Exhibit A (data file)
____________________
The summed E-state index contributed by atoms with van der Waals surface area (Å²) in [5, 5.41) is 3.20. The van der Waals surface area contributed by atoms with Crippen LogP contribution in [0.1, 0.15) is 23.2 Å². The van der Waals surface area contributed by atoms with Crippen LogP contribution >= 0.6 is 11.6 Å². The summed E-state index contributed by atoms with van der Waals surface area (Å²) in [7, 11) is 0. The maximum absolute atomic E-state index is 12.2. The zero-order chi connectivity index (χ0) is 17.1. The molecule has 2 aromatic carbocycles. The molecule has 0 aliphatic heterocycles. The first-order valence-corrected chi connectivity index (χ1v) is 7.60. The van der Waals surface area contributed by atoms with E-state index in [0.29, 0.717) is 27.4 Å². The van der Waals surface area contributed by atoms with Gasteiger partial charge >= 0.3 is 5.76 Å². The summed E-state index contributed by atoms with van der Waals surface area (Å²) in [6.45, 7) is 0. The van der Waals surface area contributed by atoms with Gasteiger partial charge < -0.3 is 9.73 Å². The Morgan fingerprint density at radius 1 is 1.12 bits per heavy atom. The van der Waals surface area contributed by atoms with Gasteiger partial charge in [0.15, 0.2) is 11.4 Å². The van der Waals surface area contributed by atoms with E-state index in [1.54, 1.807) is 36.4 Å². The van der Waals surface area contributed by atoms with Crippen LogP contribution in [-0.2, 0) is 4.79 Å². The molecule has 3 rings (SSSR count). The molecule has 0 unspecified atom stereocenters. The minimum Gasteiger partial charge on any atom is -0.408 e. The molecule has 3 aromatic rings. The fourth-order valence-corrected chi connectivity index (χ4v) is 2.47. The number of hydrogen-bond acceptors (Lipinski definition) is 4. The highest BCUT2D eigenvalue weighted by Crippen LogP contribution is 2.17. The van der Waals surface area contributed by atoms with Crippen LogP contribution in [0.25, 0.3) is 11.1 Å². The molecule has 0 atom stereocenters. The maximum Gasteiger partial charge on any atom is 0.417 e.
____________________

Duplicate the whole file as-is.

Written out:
The summed E-state index contributed by atoms with van der Waals surface area (Å²) in [5, 5.41) is 3.20. The van der Waals surface area contributed by atoms with Crippen LogP contribution in [0.1, 0.15) is 23.2 Å². The van der Waals surface area contributed by atoms with Crippen LogP contribution >= 0.6 is 11.6 Å². The summed E-state index contributed by atoms with van der Waals surface area (Å²) in [7, 11) is 0. The maximum absolute atomic E-state index is 12.2. The zero-order chi connectivity index (χ0) is 17.1. The molecule has 2 aromatic carbocycles. The molecule has 0 aliphatic heterocycles. The first-order valence-corrected chi connectivity index (χ1v) is 7.60. The van der Waals surface area contributed by atoms with E-state index in [0.29, 0.717) is 27.4 Å². The van der Waals surface area contributed by atoms with Gasteiger partial charge >= 0.3 is 5.76 Å². The summed E-state index contributed by atoms with van der Waals surface area (Å²) in [6.45, 7) is 0. The van der Waals surface area contributed by atoms with Gasteiger partial charge < -0.3 is 9.73 Å². The Morgan fingerprint density at radius 1 is 1.12 bits per heavy atom. The van der Waals surface area contributed by atoms with Gasteiger partial charge in [0.15, 0.2) is 11.4 Å². The van der Waals surface area contributed by atoms with E-state index in [1.54, 1.807) is 36.4 Å². The van der Waals surface area contributed by atoms with Crippen LogP contribution in [-0.2, 0) is 4.79 Å². The molecule has 3 rings (SSSR count). The molecule has 0 unspecified atom stereocenters. The minimum Gasteiger partial charge on any atom is -0.408 e. The molecule has 3 aromatic rings. The fourth-order valence-corrected chi connectivity index (χ4v) is 2.47. The number of hydrogen-bond acceptors (Lipinski definition) is 4. The highest BCUT2D eigenvalue weighted by Crippen LogP contribution is 2.17. The van der Waals surface area contributed by atoms with Crippen LogP contribution in [0.25, 0.3) is 11.1 Å². The molecule has 0 atom stereocenters. The maximum Gasteiger partial charge on any atom is 0.417 e.